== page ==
2016-02-18 We have discussed the evolution of Italian Airpower with senior Italian Air Force leaders.
And the Italian reshaping of their airpower capabilities with the modernization of the Eurofighter and the building, deploying and integration of the F-35, both the the As and the Bs, is a key part of the way ahead for Italy and its role in coalition operations through the Mediterranean and beyond.
The standing up of the Cameri facility in only four years, and building the first two F-35s outside of the United States is a major achievement.
And with the first F-35 transatlantic flight recently conducted by Ninja, the all-Italian air package — one F-35, two Eurofighters and two KC-767 tankers — crossed the Atlantic from the Azores in 7 hours against stiff headwinds.
The pilot had only 50 hours on the F-35 prior to the flight and the plane only 15 flight hours.
Even though Italy is clearly working airpower transformation, and the Italian Navy is on track to buy F-35Bs to replace their harriers for the Cavour, we have heard very little from them about how the evolution of Airpower intersects with naval modernization.
In a recently piece written by Commander Mauizio Modesto of the Italian Navy and published in the JPACC Journal, a perspective is provided with regard to “Italian Naval Air Power: New Challenges and Capabilities.”
At the end of the article we learn that:
A further major challenge ahead for Italian Naval Air Power is the renewal of embarked fixed wing aircraft with the gradual replacement of AV88 Plus with the STOVL version of the F-35B.
The F-35B is a revolutionary aircraft wit extraordinary operational capabilities supported by a logistics system with global reach that will allow the Italian Navy to make a leap into 5th generation combat aircraft.
The article provides a look at the evolving strategic situation within which the Italian Navy is operating and the need to extend its reach and to ensure the flexibility of operational capabilities to operate throughout the spectrum of warfare in a fluid and dynamically changing situation in the Mediterranean.
The F-35 is a key element for providing the kind of ISR and C2 which a dispersed fleet will need while operating across the Mediterranean and in the Atlantic.
But what is not clear is whether the Italian Navy really grasps this fundamental point about the capability.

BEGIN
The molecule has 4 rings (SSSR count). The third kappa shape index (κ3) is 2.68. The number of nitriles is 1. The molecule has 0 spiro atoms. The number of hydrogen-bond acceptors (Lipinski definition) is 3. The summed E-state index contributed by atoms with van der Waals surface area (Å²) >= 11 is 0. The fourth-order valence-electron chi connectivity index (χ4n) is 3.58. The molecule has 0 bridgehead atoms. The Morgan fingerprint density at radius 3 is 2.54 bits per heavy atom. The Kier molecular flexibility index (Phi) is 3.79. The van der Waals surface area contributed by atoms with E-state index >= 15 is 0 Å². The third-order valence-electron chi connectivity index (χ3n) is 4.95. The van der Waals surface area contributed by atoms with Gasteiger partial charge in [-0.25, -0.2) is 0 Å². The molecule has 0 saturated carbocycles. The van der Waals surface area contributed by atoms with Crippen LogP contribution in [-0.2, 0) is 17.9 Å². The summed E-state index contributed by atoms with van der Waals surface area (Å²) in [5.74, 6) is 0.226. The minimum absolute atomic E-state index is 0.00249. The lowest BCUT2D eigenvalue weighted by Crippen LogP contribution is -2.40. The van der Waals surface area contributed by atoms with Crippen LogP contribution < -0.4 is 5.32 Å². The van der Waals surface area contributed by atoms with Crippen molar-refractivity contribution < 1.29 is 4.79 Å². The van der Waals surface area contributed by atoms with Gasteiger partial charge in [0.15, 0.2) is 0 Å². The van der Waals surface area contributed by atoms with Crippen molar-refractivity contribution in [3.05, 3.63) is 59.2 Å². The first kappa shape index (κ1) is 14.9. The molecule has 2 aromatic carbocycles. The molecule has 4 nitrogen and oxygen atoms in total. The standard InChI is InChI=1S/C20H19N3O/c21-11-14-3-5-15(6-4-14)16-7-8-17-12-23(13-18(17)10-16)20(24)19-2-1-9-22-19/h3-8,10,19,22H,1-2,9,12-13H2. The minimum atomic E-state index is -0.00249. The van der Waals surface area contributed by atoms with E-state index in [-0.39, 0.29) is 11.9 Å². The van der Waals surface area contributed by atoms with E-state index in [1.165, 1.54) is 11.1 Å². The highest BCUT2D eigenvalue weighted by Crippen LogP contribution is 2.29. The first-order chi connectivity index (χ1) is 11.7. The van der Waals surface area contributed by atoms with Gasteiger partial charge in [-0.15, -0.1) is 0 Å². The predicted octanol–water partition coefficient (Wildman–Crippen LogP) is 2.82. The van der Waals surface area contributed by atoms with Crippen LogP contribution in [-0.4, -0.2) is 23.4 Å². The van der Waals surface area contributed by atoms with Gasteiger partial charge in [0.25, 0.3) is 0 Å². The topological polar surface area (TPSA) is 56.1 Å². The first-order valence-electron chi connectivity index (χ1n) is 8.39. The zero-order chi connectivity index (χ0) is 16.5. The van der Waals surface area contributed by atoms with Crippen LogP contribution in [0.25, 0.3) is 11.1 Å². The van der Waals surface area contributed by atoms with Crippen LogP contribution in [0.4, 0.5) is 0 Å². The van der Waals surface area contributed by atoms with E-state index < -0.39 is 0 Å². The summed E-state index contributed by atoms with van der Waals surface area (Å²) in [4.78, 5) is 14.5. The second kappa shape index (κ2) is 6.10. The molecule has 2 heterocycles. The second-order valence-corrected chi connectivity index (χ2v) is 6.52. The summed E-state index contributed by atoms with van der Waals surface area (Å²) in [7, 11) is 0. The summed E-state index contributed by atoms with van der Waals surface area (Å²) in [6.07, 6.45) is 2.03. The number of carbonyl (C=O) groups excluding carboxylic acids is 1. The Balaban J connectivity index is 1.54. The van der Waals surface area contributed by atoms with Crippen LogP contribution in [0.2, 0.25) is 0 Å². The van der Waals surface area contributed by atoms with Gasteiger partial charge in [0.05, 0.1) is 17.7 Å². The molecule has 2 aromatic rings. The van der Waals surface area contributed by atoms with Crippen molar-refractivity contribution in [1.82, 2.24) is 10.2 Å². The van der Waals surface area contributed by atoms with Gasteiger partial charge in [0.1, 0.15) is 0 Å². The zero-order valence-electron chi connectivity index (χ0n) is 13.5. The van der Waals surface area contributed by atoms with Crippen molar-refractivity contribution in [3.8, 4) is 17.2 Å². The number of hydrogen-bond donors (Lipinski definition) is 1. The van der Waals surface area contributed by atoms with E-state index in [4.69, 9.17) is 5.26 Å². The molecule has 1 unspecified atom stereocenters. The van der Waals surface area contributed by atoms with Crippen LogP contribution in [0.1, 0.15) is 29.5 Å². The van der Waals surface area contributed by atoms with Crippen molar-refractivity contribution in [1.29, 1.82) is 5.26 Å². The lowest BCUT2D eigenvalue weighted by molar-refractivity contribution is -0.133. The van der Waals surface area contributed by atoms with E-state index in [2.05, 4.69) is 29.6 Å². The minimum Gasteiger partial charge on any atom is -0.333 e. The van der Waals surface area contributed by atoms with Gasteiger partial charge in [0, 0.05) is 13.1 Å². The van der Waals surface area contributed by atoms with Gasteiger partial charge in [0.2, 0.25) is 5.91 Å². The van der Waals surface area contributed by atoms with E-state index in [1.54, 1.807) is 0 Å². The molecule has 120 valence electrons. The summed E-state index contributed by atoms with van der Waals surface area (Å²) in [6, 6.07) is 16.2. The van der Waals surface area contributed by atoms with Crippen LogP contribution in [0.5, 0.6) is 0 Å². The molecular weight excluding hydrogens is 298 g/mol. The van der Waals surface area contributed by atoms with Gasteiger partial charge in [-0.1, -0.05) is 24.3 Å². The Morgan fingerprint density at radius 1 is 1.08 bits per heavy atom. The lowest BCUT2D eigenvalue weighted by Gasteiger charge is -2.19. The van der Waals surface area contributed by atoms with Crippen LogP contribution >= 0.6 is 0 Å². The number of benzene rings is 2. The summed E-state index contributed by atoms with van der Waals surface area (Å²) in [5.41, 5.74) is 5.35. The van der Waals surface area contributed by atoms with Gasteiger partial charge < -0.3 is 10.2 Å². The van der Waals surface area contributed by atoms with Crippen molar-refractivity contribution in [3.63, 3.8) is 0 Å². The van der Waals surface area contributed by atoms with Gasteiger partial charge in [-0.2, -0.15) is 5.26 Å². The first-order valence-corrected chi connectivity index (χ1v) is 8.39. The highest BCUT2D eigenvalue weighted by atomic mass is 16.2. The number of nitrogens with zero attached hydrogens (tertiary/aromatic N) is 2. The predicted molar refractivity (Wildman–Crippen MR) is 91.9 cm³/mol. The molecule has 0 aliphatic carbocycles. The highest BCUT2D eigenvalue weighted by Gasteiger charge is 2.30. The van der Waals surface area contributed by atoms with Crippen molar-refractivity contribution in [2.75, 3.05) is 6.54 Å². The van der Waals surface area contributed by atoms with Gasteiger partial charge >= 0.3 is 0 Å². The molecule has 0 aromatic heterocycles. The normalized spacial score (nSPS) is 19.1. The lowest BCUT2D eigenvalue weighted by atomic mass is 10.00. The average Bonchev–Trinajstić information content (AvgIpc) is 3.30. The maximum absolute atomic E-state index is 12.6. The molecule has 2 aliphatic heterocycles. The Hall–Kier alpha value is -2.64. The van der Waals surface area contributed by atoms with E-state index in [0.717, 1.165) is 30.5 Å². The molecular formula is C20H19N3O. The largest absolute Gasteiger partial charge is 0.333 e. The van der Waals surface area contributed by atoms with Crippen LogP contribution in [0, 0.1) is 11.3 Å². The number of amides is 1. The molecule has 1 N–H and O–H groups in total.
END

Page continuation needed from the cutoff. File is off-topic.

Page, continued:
And the F-35Bs which can fly organically off of the Cavour can link directly and instantly with the Italian Air Force F-35s flying from land bases or those of the coalition.
As a senior RAF pilot put it with regard to the shift from Harrier to F-35B which will fly from the Queen Elizabeth: “Before I leave the flight deck I will see the battlespace from my cockpit through my connectivity with F-35s already flying in the objective area.”
Taking this concept back to the Italian Navy and its consideration looking forward, getting to Beaufort Air Station and working with the RAF and the USMC might make a great deal of sense to build the F-35B and its operations into the ground floor of shaping the Italian Navy’s way ahead.
Unfortunately, the current approach seems to be dealing with the F-35B was silver bullet or high-end asset which will be added like a cherry on the cake.
What the Marines and the RAF have emphasized is that it is not that at all — but a building block for shaping the future evolution for the operation of the sea services in a hybrid strategic environment.
The Italian Air Force is building its coalition capability from the ground up at Luke AFB.
As Ninja, the first F-35 pilot to cross the Atlantic put it:
“We are learning together from the ground up. We are learning the same Tactics, Training and Procedures (TTPs) from the ground up. This builds in coalition possibilities which we can shape going forward.”
The Italian Navy has a similar opportunity at Beaufort Marine Corps Air Station.
And doing so now is crucial so that the approach and capabilities of the aircraft are seamlessly integrated into the transformation of the Italian Navy and not added as an afterthought.
It is about fifth generation enablement; not 5th generation layered on top of a legacy approach, fleet and concept of operations.
As we wrote earlier:
By having very flexible air assets operate across the Gator Navy, and the Osprey is the current driving force for change, the entire sea base operates differently.
Add the F-35 B as a “flying combat system” and the capabilities are not only enhanced by the role of each individual key ship, which can operate F-35Bs, will become key elements for the distributed force.
For the first time, amphibious ships and carriers the size of the Cavour will carry their own airborne C5ISR capabilities.
This means that the smaller ships will not only carry more organic punch, but be able to provide overwatch and strike support to a distributed fleet.
The intersection of land based and seabased assets can conjoined in coordinated operations as the F-35 fleet becomes a reality operating in the Mediterranean as well.
A ship like the Cavour, operating F-35Bs, can form a centerpiece of a maritime operational force or provide overwatch and strike support for an allied coalition force, seen as a distributed force.
Given Italy’s key location in the Mediterranean, its land and sea based assets can be blended into a more coherent capability to protect Italian interests by more effectively combining its air assets around the F-35.
For example, if one looks at the Mediterranean and considers simply the deployment of three F-35B carriers, the Cavour, the new Queen Elizabeth class or the USS America class, the Mediterranean can be considered under the reach of the air fleet but one clearly considered not as an end in itself but as integral part of joint and coalition operations.